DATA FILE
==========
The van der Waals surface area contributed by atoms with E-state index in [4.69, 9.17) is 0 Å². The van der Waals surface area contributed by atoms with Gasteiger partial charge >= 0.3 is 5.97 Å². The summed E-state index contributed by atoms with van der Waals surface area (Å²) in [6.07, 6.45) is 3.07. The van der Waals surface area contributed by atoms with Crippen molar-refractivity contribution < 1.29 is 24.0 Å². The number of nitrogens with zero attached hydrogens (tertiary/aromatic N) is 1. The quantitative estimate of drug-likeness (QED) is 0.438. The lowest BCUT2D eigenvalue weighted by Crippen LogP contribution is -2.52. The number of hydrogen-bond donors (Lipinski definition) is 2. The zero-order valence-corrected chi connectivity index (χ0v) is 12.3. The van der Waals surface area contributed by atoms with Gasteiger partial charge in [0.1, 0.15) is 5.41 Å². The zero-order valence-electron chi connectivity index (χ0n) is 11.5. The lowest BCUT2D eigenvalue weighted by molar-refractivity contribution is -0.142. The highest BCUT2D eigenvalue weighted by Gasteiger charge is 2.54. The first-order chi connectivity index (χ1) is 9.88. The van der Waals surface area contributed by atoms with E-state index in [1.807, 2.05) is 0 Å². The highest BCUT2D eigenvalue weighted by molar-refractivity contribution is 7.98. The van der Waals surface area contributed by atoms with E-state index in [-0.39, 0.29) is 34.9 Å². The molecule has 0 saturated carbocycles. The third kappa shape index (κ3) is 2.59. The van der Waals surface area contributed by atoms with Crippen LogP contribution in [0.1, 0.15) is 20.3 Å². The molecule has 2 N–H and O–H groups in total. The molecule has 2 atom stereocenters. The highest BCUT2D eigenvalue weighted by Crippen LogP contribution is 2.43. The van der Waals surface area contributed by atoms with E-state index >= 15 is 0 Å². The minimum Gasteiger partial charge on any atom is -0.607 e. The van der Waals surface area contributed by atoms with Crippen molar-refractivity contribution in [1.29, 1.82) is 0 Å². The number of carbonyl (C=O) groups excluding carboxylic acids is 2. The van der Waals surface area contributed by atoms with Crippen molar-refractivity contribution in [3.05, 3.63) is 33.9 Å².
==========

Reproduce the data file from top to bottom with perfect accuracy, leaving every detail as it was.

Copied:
The van der Waals surface area contributed by atoms with E-state index in [4.69, 9.17) is 0 Å². The van der Waals surface area contributed by atoms with Gasteiger partial charge >= 0.3 is 5.97 Å². The summed E-state index contributed by atoms with van der Waals surface area (Å²) in [6.07, 6.45) is 3.07. The van der Waals surface area contributed by atoms with Crippen molar-refractivity contribution < 1.29 is 24.0 Å². The number of nitrogens with zero attached hydrogens (tertiary/aromatic N) is 1. The quantitative estimate of drug-likeness (QED) is 0.438. The lowest BCUT2D eigenvalue weighted by Crippen LogP contribution is -2.52. The number of hydrogen-bond donors (Lipinski definition) is 2. The zero-order valence-corrected chi connectivity index (χ0v) is 12.3. The van der Waals surface area contributed by atoms with Gasteiger partial charge in [0.1, 0.15) is 5.41 Å². The zero-order valence-electron chi connectivity index (χ0n) is 11.5. The lowest BCUT2D eigenvalue weighted by molar-refractivity contribution is -0.142. The highest BCUT2D eigenvalue weighted by Gasteiger charge is 2.54. The first-order chi connectivity index (χ1) is 9.88. The van der Waals surface area contributed by atoms with E-state index in [1.807, 2.05) is 0 Å². The highest BCUT2D eigenvalue weighted by molar-refractivity contribution is 7.98. The van der Waals surface area contributed by atoms with E-state index in [-0.39, 0.29) is 34.9 Å². The molecule has 0 saturated carbocycles. The third kappa shape index (κ3) is 2.59. The van der Waals surface area contributed by atoms with Crippen LogP contribution in [0.1, 0.15) is 20.3 Å². The molecule has 2 N–H and O–H groups in total. The molecule has 2 atom stereocenters. The highest BCUT2D eigenvalue weighted by Crippen LogP contribution is 2.43. The van der Waals surface area contributed by atoms with E-state index >= 15 is 0 Å². The minimum Gasteiger partial charge on any atom is -0.607 e. The van der Waals surface area contributed by atoms with Crippen molar-refractivity contribution in [1.29, 1.82) is 0 Å². The number of carbonyl (C=O) groups excluding carboxylic acids is 2. The van der Waals surface area contributed by atoms with Crippen molar-refractivity contribution in [3.05, 3.63) is 33.9 Å².